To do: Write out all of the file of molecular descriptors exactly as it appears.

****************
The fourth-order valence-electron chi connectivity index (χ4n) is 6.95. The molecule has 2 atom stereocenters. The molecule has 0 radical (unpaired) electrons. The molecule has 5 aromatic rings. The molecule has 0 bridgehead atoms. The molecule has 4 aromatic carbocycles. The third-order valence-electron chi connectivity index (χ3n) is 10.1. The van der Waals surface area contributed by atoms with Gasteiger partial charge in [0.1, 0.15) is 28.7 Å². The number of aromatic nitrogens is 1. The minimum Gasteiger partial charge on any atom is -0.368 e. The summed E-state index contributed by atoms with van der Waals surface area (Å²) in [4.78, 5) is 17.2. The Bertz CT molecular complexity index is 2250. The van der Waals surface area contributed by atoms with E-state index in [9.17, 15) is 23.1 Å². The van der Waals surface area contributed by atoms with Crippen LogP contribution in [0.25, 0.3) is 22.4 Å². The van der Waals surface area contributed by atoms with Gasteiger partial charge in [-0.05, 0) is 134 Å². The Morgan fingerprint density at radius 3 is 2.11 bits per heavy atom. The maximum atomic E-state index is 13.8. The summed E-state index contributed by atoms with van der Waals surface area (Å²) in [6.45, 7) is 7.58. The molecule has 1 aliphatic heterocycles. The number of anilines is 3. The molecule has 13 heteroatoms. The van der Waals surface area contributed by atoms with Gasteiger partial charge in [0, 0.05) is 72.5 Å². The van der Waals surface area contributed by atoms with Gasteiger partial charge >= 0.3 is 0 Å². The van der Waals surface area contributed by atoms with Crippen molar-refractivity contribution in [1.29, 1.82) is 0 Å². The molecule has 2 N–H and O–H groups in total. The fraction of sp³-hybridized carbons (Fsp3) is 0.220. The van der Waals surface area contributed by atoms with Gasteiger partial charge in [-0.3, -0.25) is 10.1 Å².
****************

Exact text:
The fourth-order valence-electron chi connectivity index (χ4n) is 6.95. The molecule has 2 atom stereocenters. The molecule has 0 radical (unpaired) electrons. The molecule has 5 aromatic rings. The molecule has 0 bridgehead atoms. The molecule has 4 aromatic carbocycles. The third-order valence-electron chi connectivity index (χ3n) is 10.1. The van der Waals surface area contributed by atoms with Gasteiger partial charge in [0.1, 0.15) is 28.7 Å². The number of aromatic nitrogens is 1. The minimum Gasteiger partial charge on any atom is -0.368 e. The summed E-state index contributed by atoms with van der Waals surface area (Å²) in [4.78, 5) is 17.2. The Bertz CT molecular complexity index is 2250. The van der Waals surface area contributed by atoms with E-state index in [9.17, 15) is 23.1 Å². The van der Waals surface area contributed by atoms with Crippen LogP contribution in [0.25, 0.3) is 22.4 Å². The van der Waals surface area contributed by atoms with Gasteiger partial charge in [-0.05, 0) is 134 Å². The Morgan fingerprint density at radius 3 is 2.11 bits per heavy atom. The maximum atomic E-state index is 13.8. The summed E-state index contributed by atoms with van der Waals surface area (Å²) in [6.45, 7) is 7.58. The molecule has 1 aliphatic heterocycles. The number of anilines is 3. The molecule has 13 heteroatoms. The van der Waals surface area contributed by atoms with Gasteiger partial charge in [0, 0.05) is 72.5 Å². The van der Waals surface area contributed by atoms with Gasteiger partial charge >= 0.3 is 0 Å². The van der Waals surface area contributed by atoms with Crippen molar-refractivity contribution in [1.29, 1.82) is 0 Å². The molecule has 2 N–H and O–H groups in total. The fraction of sp³-hybridized carbons (Fsp3) is 0.220. The van der Waals surface area contributed by atoms with Gasteiger partial charge in [-0.3, -0.25) is 10.1 Å².